Air getting thin in Frankfurt: Next week at the ECB

November 13, 2015

The supermoon is seen next to the air-traffic warning light illuminated headquarters of the European Central Bank (ECB) in Frankfurt, Germany, early morning September 28, 2015. Sky-watchers around the world were treated when the shadow of Earth cast a reddish glow on the moon, the result of rare combination of an eclipse with the closest full moon of the year. The total "supermoon" lunar eclipse, also known as a "blood moon" is one that appears bigger and brighter than usual as it reaches the point in its orbit that is closest to Earth.  REUTERS/Kai Pfaffenbach - RTX1SSIR

The higher you climb, the thinner the oxygen. As it prints more money to help the economy, the European Central Bank has climbed ever steeper. Yet prices, a barometer of economic health, are dangerously close to reversing. If that happens, and shoppers postpone big buys or companies keep a lid on wages, we could see Japan-like stagnation. To avoid that, the ECB is set to top up bond-buying.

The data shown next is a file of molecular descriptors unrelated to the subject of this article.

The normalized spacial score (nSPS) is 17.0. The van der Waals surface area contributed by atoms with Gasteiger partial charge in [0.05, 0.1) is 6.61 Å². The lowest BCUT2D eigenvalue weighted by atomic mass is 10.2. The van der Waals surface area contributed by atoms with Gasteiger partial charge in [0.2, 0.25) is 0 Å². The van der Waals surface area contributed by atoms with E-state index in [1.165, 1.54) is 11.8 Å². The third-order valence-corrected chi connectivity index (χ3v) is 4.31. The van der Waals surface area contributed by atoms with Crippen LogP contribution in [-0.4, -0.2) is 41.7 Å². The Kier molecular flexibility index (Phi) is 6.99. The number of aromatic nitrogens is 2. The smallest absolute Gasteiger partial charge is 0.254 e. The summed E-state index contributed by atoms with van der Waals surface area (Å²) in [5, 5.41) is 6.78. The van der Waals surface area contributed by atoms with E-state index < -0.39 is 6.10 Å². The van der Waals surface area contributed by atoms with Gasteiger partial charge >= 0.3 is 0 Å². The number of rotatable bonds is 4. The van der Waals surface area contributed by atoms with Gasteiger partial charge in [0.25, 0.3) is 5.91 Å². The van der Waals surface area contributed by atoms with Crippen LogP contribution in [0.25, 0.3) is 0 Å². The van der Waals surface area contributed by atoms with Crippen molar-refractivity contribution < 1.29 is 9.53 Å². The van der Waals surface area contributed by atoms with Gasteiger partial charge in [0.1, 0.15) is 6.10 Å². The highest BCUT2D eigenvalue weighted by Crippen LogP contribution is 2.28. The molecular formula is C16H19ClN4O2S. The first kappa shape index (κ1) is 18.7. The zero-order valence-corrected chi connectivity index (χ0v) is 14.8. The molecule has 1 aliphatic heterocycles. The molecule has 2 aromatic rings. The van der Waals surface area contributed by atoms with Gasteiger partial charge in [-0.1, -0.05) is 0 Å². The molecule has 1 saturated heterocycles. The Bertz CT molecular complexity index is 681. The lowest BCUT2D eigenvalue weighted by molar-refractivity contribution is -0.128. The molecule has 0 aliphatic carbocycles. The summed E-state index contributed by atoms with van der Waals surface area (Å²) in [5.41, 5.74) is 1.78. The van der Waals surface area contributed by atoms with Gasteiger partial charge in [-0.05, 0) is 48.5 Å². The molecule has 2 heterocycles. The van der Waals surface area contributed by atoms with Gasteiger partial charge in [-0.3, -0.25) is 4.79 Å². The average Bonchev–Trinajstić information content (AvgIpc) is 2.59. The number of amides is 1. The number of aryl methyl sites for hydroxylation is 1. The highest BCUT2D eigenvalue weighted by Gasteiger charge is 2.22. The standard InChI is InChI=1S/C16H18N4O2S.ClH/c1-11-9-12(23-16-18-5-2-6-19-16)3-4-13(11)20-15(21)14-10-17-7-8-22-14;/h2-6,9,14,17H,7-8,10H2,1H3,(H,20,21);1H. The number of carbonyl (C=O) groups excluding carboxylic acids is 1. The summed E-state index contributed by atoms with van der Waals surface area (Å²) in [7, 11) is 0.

But there are few options. One would be to buy the municipal debt of cities like Paris. (This is a $500 billion market.) Alternatives, such as corporate debt, are hard to buy. Another option is to cut the deposit rate, increasing the charge on banks for parking money at the ECB. Will this revive the economy? That’s anyone’s guess.

If the euro zone has reached a low ebb, we can take heart at least from the fact that discussion about a break-up is off the table. Staying together makes sense. No one knows that better than Baltic states like Latvia. The euro, its former finance minister told us, was as effective a shield against the Russian threat as NATO. As in the past, it is politics rather than economics that keeps the euro family together.

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